– Drew Maresca
The Pistons possess two of the better big men in the league: Blake Griffin and Andrew Drummond. Griffin enters his first full season as a member of the Pistons with ample experience playing alongside an athletic, albeit limited, center. Drummond is similar in many ways to Griffin’s former frontcourt mate, DeAndre Jordan. And the two complement each other equally nicely. Griffin is an excellent passer and Drummond is a strong, agile finisher.
But the Pistons must exploit mismatches as much as possible prior to the final minutes of close games. While the team is hoping that Drummond’s free throw shooting continues to improve like it did last season, he is still a liability, shooting .605 from the line. Further, as teams continue to play with smaller, more versatile lineups, how can Drummond stay on the court when opponents attack him in pick-and-rolls? Unfortunately, that means the team will likely need to limit late game minutes in which Griffin and Drummond are on the court together.
– Drew Maresca
Unfortunately for the Pistons, they play in the NBA and not the Big3. The team has a solid core centered around Drummond, Jackson and Griffin that can score points, block shots and clean the glass. But the team’s effectiveness will likely be compromised as games wear on.
The Pistons are especially thin at the wing positions, with Reggie Bullock and Stanley Johnson as projected starters. Neither has been a consistent contributor, and it only gets worse from there. Luke Kennard, Langston Galloway and Glenn Robinson III are likely to be the back-up wings. And while all have strengths and upside, the Pistons need proven players, not assets.
Additionally, the Pistons’ roster lacks a reliable backup center. Yes, the team signed Zaza Pachulia, but he is as much a locker room voice as he is a contributor at this stage of his career. Lucky for the Pistons, the league has deemphasized the need for meaty bigs. But if the Pistons fail to address any of its depth issues, the team’s core will be run ragged from the strains of the 82-game schedule.
– Drew Maresca
The Burning Question:
Can the Pistons’ stars stay healthy?
Yes, the team has talent. No, it’s not likely to be enough to propel them deep into playoffs. But for most teams in the NBA, making noise in the playoffs constitutes a successful season. While the playoffs should be as near a sure thing as exists in the NBA, all of the team’s success is contingent on health.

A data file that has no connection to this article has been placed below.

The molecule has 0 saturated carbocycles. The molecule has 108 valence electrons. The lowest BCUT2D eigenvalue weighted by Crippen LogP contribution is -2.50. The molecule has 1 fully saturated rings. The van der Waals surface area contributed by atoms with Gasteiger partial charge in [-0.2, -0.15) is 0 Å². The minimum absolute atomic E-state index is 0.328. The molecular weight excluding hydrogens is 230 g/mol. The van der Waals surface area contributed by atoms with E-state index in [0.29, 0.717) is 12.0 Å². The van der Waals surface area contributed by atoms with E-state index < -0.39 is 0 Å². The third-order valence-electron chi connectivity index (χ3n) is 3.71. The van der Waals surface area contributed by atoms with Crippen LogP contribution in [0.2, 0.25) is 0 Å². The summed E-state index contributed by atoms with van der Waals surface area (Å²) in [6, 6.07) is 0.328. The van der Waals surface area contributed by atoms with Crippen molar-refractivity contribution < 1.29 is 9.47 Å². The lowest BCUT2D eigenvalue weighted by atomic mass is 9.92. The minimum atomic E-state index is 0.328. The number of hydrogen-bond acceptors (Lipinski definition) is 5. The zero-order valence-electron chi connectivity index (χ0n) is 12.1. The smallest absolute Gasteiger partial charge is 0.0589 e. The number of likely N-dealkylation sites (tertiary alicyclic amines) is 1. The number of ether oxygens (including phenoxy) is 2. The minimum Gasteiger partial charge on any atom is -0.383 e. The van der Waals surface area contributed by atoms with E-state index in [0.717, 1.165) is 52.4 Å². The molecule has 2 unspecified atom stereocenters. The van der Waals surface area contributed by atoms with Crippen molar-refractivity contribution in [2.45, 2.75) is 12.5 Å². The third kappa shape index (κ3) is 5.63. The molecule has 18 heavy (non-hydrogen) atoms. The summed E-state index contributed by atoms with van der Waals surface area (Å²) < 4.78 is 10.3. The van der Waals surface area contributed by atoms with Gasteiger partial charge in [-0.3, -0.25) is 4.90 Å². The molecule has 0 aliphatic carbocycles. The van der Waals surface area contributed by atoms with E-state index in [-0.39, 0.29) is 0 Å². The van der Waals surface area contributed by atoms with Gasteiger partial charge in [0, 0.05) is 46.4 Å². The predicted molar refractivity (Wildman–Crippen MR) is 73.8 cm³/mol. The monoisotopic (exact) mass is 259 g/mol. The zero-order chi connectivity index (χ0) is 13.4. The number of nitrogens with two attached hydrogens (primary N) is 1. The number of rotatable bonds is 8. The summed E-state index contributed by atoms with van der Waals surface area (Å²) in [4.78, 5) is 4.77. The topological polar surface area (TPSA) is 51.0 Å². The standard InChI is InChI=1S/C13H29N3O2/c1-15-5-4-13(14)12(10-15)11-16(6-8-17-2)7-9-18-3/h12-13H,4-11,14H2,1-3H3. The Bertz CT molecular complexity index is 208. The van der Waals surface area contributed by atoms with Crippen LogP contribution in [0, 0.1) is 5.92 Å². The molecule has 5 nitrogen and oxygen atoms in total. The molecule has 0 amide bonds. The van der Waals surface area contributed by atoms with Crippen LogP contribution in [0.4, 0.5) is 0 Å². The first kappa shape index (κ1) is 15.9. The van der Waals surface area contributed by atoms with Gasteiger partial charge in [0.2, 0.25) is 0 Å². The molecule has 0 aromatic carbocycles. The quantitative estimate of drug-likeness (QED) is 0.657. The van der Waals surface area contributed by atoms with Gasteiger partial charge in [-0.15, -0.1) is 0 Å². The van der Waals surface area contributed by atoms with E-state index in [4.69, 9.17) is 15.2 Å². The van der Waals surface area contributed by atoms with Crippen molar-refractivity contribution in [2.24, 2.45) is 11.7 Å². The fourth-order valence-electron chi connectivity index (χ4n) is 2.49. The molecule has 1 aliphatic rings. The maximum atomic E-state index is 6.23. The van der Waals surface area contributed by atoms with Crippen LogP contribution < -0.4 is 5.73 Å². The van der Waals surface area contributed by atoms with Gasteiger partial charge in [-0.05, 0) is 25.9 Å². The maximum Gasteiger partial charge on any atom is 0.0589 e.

And the Pistons are headlined by two oft-injured stars: Jackson and Griffin. In fact, they have missed 67 and 107 games over the last two seasons, respectively. But the other side of that argument is when all three of the Jackson-Drummond-Griffin triumvirate played together – only 44 minutes in 2017-18 – they outscored opponents by 13.7 per 100 possessions.
Jackson and Griffin must remain on the court alongside Drummond as much as possible for Detroit to reach its potential. They are all impactful separately, but the whole is far greater than the sum of its parts. The Pistons’ front office recently identified injury issues as a point of emphasis. The team attempted to combat them by bringing back former strength and conditioning coach, Arnie Kander, this offseason as an injury consultant. Kander has historically emphasized stretching and range of motion exercises. While this alone does not guarantee any player’s health, it shows that the team is taking its players’ health seriously.
Further, Van Gundy’s preference for long, grueling practices can lead to fatigue, which can easily cause injuries. Conversely, Casey’s philosophy on practice is to wrap them up more quickly in at attempt to preserve his players’ bodies. If the Pistons can remain healthy, they could see themselves back in the playoffs in a less top heavy Eastern Conference.
– Drew Maresca
NBA Daily: Capela’s Injury is a Massive Setback for Houston
Clint Capela’s thumb injury couldn’t have come at a worse time. Spencer Davies looks at the massive loss, who may get opportunities and what moves the Houston Rockets could make in response.
James Harden has a real challenge on his hands.
The Houston Rockets’ remarkable stretch from mid-December to the New Year behind the reigning MVP helped put them back in the middle of the playoff picture.